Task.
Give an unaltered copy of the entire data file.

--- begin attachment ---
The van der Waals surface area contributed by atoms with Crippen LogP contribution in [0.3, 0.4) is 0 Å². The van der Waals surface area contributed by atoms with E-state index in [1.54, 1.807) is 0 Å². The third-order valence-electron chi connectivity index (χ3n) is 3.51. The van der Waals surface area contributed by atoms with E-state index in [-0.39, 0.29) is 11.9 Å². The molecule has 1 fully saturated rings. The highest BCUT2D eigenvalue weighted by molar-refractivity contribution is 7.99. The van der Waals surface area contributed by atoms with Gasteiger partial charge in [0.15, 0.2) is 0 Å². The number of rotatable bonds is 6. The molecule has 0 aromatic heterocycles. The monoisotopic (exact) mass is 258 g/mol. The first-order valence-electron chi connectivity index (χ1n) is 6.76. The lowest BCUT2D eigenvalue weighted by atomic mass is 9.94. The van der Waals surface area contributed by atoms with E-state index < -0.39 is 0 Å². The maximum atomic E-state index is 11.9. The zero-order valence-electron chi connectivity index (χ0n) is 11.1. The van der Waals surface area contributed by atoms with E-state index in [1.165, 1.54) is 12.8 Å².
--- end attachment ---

The van der Waals surface area contributed by atoms with Crippen LogP contribution in [0.3, 0.4) is 0 Å². The van der Waals surface area contributed by atoms with E-state index in [1.54, 1.807) is 0 Å². The third-order valence-electron chi connectivity index (χ3n) is 3.51. The van der Waals surface area contributed by atoms with E-state index in [-0.39, 0.29) is 11.9 Å². The molecule has 1 fully saturated rings. The highest BCUT2D eigenvalue weighted by molar-refractivity contribution is 7.99. The van der Waals surface area contributed by atoms with Gasteiger partial charge in [0.15, 0.2) is 0 Å². The number of rotatable bonds is 6. The molecule has 0 aromatic heterocycles. The monoisotopic (exact) mass is 258 g/mol. The first-order valence-electron chi connectivity index (χ1n) is 6.76. The lowest BCUT2D eigenvalue weighted by atomic mass is 9.94. The van der Waals surface area contributed by atoms with E-state index < -0.39 is 0 Å². The maximum atomic E-state index is 11.9. The zero-order valence-electron chi connectivity index (χ0n) is 11.1. The van der Waals surface area contributed by atoms with E-state index in [1.165, 1.54) is 12.8 Å².